Whether or not you're an auto racing fan, you know what a NASCAR contender looks like. Its shimmering skin is festooned with insignias of the branded products that paid to build the car and keep it competing. It's a billboard, a rolling montage of promos.
Bear that in mind while you hear about this hot new money-maker in the online news business. The idea is to put links to commercial vendors right in the text of published articles where they appear in order to make money by helping them sell their goods.
It could be a theater review that enables you to click through to the box office to order tickets, or a blog that keeps on top of college entrance news and lets you click through to enroll in a course that might help you to help your kid go Ivy.
The point of the linking is to stimulate sales. In the case of the college admissions advice, The New York Times itself is the vendor. It's part of a revenue diversification drive in which the Times sells wisdom that could have gone into a $25 softbound book but instead is a $225 online ``educational course,'' so you can earn a certificate in tormenting your teen.
The Washington Post (which is already in the education business through its Kaplan Inc. test prep company), now has a deal with Amazon to share revenue generated by links from Post reviews and columns to products sold on Amazon.
The Los Angeles Times, piggy-backing on an idea from its sister, The Chicago Tribune, last spring started adding green links to various online columns and blogs that take readers to various e-commerce sites. It's both ``a reader service and a revenue opportunity,'' the editor explained.
So what have we got? Maybe the beginnings of a basic reformulation of the way that news makes money. Traditionally, journalism was sustained by a combination of direct payments from its audience and fees collected from advertisers in return for the chance to pitch to that audience. Now what we see emerging is a new model in which the revenue potential of editorial work can be directly calculated -- and, in principle, the work can be engineered to max out on that potential.
Now, the digital revolution already poses serious threats to principled journalism, by institutionalizing haste, lowering standards of verification, fomenting a new custom of anonymous discourse that's utterly incompatible with the transparency that the online gurus natter constantly about. But I have to say that this economic reformulation may be the most dangerous development yet.
The danger goes way beyond conflict of interest, as usually understood. It's not just that the theater reviewer might praise some tedious play so that she can hit her target of kickbacks for the week. It's more fundamental than that. It's a transformation of the purpose of news and commentary. Instead of informing and provoking, their real job will be to initiate commercial transactions.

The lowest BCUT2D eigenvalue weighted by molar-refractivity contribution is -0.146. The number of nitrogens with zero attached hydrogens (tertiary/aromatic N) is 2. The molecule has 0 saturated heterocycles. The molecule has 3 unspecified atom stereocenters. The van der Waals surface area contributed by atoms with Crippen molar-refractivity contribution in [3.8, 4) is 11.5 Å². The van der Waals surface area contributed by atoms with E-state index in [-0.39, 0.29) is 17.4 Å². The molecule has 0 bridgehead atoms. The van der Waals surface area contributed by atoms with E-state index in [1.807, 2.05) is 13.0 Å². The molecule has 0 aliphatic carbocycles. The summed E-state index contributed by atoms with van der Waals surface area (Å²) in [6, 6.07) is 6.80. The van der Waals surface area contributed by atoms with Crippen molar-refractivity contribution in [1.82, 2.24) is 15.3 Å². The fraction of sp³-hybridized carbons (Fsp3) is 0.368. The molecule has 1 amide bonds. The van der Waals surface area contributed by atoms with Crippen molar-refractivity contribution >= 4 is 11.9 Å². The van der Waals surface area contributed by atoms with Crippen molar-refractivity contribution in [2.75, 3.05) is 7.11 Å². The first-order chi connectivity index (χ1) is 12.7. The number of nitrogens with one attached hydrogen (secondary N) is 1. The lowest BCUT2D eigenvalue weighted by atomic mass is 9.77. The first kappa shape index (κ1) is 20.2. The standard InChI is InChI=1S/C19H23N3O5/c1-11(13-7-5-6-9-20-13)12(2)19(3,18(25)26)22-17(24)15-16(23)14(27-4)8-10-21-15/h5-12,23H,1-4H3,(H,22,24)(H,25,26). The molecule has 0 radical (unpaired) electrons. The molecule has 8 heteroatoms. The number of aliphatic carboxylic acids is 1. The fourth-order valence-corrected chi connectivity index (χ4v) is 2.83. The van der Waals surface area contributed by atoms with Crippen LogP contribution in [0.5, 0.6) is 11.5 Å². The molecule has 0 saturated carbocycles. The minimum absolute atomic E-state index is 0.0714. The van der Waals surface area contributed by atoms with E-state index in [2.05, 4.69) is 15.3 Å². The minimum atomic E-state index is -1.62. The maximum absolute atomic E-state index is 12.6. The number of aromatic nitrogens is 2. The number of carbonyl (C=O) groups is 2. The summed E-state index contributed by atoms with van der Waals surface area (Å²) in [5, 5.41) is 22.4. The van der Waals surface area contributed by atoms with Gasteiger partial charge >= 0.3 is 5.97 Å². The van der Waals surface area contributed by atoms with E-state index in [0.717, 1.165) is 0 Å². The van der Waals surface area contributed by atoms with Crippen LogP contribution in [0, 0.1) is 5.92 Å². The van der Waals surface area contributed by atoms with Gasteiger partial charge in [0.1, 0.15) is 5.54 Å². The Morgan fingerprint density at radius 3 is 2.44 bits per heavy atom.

To be sure, the mainstream organizations that are dipping their toes into this chilly pond have strong cultures of newsroom independence, and so far have restricted these links to non-news content-blogs, features, commentaries and the like.
But these are industry leaders, the top dogs, with vast influence over lesser entities that are desperate for money and have no comparable in-house legacies of principle or public service.
Yet even these bastions of probity have embraced a business model whose basic direction is clear: That editorial offerings may properly be inventoried and harvested so that opportunities to channel readers toward cooperating sites can be maximized, for pay.
I've written before about the phenomenon of calibrated news, in which the ability to track audience traffic with demographic precision -- and put a price on how valuable the readers of a particular item might be for advertisers -- will corrupt news judgments in favor of coverage that draws a more desirable crowd at an acceptable cost.
Paid linking adds a new and disturbing twist, one without clear limits. Why confine it to blogs and features? If there's a story about coming elections, why not link to the Republican National Committee, and accept a commission for donations the link enables? Besides, isn't it only logical to encourage mention of entities that want to play ball and tilt coverage toward topics with richer opportunities for linking?
All of that makes my earlier comparison to NASCAR a little unfair.
After all, stock car drivers may wear jumpsuits covered with brands, but they don't change the way they drive to oblige their sponsors.